WWF-Pakistan release 171 confiscated black-spotted turtles
The remaining 333 turtles will be released at Taunsa Barrage Wildlife Sanctuary (TBWS) early next week. Uzma Khan, Director Biodiversity, WWF-Pakistan and Khalid Ayaz Khan, Director General, Punjab Wildlife and Parks Department, released confiscated turtles in the Balloki area.
According to Khalid Ayaz Khan, ‘On this day, we are giving a strong message to the public to promote turtle conservation which is not just beneficial for the ecosystem but for humans as well. Turtles act as scavengers by feeding on dead organic matter and diseased fish, thus maintain healthy supply of fishes, and therefore acquire great ecological importance. Media should highlight conservation issues and report wildlife crime so that awareness can be promoted.
The two smugglers, residents of Karachi, were fined Rs. 300,000. According to Uzma Khan, ‘In the international market a small pond turtle is sold for about 250 USD, which means that this consignment can fetch 126,000 USD. The fine imposed is a fraction of the market price. The laws need to be more stringent to deter people from wildlife crimes. This is serious and represents that the offenders are very organized and resourceful.’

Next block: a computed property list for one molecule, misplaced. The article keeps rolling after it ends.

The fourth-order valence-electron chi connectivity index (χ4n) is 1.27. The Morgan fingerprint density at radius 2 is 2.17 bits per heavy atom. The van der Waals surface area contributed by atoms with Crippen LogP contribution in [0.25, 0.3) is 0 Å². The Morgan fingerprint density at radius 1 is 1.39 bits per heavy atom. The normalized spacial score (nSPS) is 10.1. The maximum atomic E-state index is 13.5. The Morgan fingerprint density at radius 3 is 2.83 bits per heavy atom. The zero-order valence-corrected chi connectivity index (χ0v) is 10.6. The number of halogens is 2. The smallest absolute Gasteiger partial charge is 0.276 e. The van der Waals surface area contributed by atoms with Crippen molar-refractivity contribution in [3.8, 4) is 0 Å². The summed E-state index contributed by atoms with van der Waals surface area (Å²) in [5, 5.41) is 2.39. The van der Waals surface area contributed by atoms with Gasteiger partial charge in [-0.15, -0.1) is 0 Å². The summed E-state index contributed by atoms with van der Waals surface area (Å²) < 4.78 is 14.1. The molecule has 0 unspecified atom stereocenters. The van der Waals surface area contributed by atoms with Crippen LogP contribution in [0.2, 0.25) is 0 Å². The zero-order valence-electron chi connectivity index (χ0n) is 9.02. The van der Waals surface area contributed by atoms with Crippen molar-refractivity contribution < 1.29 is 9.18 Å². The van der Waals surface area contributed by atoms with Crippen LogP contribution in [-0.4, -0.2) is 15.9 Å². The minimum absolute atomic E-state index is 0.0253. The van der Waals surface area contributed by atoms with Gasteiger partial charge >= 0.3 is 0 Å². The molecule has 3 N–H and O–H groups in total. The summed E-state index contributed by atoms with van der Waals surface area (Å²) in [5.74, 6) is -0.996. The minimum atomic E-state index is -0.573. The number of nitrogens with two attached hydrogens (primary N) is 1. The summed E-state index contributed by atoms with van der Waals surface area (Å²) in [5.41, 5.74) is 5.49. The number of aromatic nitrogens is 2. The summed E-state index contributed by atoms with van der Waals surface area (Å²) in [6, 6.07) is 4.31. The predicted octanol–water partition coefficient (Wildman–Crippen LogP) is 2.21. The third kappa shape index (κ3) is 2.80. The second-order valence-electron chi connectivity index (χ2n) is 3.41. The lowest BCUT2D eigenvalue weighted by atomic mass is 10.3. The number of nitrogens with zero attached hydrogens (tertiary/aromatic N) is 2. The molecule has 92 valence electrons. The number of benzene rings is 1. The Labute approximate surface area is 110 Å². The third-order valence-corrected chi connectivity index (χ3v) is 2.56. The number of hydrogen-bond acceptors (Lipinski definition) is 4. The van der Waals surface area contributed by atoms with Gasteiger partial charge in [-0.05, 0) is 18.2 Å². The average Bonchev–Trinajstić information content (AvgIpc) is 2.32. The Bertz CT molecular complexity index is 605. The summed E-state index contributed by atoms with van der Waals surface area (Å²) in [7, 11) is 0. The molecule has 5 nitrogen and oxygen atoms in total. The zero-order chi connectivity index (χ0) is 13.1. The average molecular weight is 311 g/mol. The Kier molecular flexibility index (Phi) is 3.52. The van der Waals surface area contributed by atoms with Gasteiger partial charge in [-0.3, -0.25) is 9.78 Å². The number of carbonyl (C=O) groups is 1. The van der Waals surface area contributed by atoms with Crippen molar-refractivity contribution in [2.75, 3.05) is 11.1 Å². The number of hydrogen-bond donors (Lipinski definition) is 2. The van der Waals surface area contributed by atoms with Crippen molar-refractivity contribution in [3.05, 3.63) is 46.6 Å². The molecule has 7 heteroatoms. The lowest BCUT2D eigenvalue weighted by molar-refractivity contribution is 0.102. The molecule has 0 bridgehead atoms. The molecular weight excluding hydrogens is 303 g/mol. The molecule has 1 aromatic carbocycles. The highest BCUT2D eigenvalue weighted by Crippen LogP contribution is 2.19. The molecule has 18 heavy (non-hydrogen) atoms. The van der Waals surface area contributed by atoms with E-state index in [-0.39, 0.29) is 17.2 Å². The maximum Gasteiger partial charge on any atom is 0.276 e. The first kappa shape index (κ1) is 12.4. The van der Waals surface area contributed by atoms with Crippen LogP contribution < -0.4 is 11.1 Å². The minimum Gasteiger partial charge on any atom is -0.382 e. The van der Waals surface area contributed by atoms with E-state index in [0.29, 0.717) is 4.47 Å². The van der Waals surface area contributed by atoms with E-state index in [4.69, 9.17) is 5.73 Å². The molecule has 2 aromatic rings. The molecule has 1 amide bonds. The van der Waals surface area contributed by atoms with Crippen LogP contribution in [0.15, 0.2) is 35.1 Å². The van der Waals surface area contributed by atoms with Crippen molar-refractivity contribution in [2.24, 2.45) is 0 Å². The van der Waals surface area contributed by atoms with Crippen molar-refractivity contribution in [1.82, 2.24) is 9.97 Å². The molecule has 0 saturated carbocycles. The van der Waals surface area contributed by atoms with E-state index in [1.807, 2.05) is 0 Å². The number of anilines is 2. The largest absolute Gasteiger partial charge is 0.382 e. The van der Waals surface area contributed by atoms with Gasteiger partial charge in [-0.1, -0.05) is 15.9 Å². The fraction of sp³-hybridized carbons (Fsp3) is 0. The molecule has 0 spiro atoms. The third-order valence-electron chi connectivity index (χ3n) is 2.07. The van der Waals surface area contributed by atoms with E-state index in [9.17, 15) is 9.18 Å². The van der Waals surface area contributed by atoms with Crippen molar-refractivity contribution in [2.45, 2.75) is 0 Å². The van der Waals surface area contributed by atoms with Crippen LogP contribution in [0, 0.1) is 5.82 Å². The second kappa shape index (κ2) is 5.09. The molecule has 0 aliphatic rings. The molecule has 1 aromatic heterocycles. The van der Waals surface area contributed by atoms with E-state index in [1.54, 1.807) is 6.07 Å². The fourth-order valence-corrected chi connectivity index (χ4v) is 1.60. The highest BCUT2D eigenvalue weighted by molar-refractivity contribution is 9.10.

According to Uzma Noureen, Coordinator Indus River Dolphin Conservation Project, WWF-Pakistan and member, IUCN Tortoises and Freshwater Turtle Specialist Group, ‘The Government of Sindh has tightened wildlife rules keeping in view the increased turtle trafficking and its value in the international markets. Previously, the fine for a whole consignment used to be Rs. 50,000 but now smuggler may be fined Rs. 12,000 for each live turtle, and Rs. 20,000 for each dead species. The Punjab wildlife laws should be amended to end turtle trafficking in the province.’
Trafficking of black spotted turtles for pets has considerably increased over the last few years which is a cause of concern for environmentalists, it is also served as a delicacy in East Asian countries. It is one of eight species of freshwater turtles occurring in Pakistan and is restricted to ponds and rivers. The turtle is largely carnivorous, however, also eats vegetation. No population data is available but threats to this species are serious.
Such confiscations indicate the commercial trade of the species which also highlights that these turtles are highly prized. They are wild caught animals as there are no registered black spotted turtle breeder in range countries of Pakistan, Nepal, India and Bangladesh. Since 2013, 1,279 black spotted turtles have been confiscated from Pakistan. This consignment, of 504 black spotted turtles, is the largest confiscation of the species to date.
The black spotted pond turtle (Geoclemys hamiltonii) is an Appendix 1 species in the Convention on the International Trade of Endangered Species of Wild Fauna and Flora (CITES) and its trade is illegal across international borders without export and import permits. Turtles are protected in Pakistan. The United Nations gives illegal wildlife trade the status of organized crime and urges countries to take stricter actions to combat it.
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